Subterranean Bases

ARE YOU READY TO LEARN ABOUT THE THINGS THAT MOVE ABOUT BELOW YOUR FEET?

‘Mount Weather’

What is Mt. Weather, Anyway?

By Patricia Neill Matrix Editor (PSCP Wanda@aol.com) Few Americans–indeed, few Congressional reps–are aware of the existence of Mount Weather, a mysterious underground military base carved deep inside a mountain near the sleepy rural town of Bluemont, Virginia, just 46 miles from Washington DC. Mount Weather–also known as the Western Virginia Office of Controlled Conflict Operations–is buried not just in hard granite, but in secrecy as well. In March, 1976, The Progressive Magazine published an astonishing article entitled “The Mysterious Mountain.” The author, Richard Pollock, based his investigative report on Senate subcommittee hearings and upon “several off-the-record interviews with officials formerly associated with Mount Weather.” His report,… Read More

What is Mount Weather’s Ultimate Purpose?

We have seen that Mount Weather contains an unelected, parallel “government-in-waiting” ready to take control of the United States upon word from the President or his successor. The facility contains a massive database of information on U.S. citizens which is operated with no safeguards or accountability. Ostensibly, this expensive hub of America’s network of sub-terran bases was designed to preserve our form of government during a nuclear holocaust. But Mount Weather is not simply a Cold War holdover. Information on command and control strategies during national emergencies have largely been withheld from the American public. Executive Order 11051, signed by President Kennedy on October 2, 1962,… Read More

What Do They Do At Mount Weather?

1) Collect Data on American Citizens The Senate Subcommittee in 1975 learned that the “facility held dossiers on at least 100,000 Americans. [Senator] John Tunney later alleged that the Mount Weather computers can obtain millions of pieces of additional information on the personal lives of American citizens simply by tapping the data stored at any of the other ninety-six Federal Relocation Centers.” The subcommittee concluded that Mount Weather’s databases “operate with few, if any, safeguards or guidelines.”   2) Store Necessary Information The Progressive article detailed that “General Bray gave Tunney’s subcommittee a list of the categories of files maintained at Mount Weather: military installations, government… Read More

1996: Mount Weather’s Russian Twin

By Patricia Neill Matrix Editor On April 16, 1996, the New York Times reported on a mysterious military base being constructed in Russia: “In a secret project reminiscent of the chilliest days of the Cold War, Russia is building a mammoth underground military complex in the Ural Mountains, Western officials and Russian witnesses say. Hidden inside Yamantau mountain in the Beloretsk area of the southern Urals, the project involved the creation of a huge complex, served by a railroad, a highway, and thousands of workers.”   The New York Times article quotes Russian officials describing the underground compound variously as a mining site, a repository for… Read More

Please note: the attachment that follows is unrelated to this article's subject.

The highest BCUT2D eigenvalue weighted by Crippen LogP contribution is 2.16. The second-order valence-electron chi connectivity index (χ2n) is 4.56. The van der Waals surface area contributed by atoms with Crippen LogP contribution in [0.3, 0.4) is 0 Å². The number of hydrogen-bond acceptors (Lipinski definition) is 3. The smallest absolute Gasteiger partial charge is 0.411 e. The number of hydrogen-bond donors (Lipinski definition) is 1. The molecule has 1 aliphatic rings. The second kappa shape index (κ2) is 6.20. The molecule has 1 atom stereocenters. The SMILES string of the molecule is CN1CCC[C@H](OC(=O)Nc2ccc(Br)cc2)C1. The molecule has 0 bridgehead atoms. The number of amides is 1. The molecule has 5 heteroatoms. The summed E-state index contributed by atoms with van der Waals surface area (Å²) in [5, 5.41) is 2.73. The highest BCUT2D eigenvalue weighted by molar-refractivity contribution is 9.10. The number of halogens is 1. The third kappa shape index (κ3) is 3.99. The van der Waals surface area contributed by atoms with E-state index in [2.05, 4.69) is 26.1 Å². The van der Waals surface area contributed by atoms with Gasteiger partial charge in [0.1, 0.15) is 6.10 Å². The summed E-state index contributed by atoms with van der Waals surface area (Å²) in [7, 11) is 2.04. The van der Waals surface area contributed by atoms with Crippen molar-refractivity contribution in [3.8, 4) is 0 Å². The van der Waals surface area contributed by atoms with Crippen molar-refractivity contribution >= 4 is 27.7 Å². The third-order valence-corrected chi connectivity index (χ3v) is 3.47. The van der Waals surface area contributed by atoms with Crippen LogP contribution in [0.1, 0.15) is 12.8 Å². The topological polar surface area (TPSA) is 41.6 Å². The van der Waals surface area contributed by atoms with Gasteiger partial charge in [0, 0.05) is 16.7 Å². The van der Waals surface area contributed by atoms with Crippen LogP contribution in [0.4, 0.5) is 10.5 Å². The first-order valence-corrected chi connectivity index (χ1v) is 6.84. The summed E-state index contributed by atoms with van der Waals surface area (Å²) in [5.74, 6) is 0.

Mount Weather’s “Government-in-Waiting”

Pollock’s report, based on his interviews with former officials at Mount Weather, contains astounding information on the base’s personnel. The underground city contains a parallel government-in-waiting: “High-level Governmental sources, speaking in the promise of strictest anonymity, told me [Pollock] that each of the Federal departments represented at Mount Weather is headed by a single person on whom is conferred the rank of a Cabinet-level official. Protocol even demands that subordinates address them as ‘Mr. Secretary.’ Each of the Mount Weather ‘Cabinet members’ is apparently appointed by the White House and serves an indefinite term … many through several Administrations…. The facility attempts to duplicate the vital… Read More

Mount Weather

Few Americans–indeed, few Congressional reps–are aware of the existence of Mount Weather, a mysterious underground military base carved deep inside a mountain near the sleepy rural town of Bluemont, Virginia, just 46 miles from Washington DC. Mount Weather–also known as the Western Virginia Office of Controlled Conflict Operations–is buried not just in hard granite, but in secrecy as well. In March, 1976, The Progressive Magazine published an astonishing article entitled “The Mysterious Mountain.” The author, Richard Pollock, based his investigative report on Senate subcommittee hearings and upon “several off-the-record interviews with officials formerly associated with Mount Weather.”   His report, and a 1991 article in Time… Read More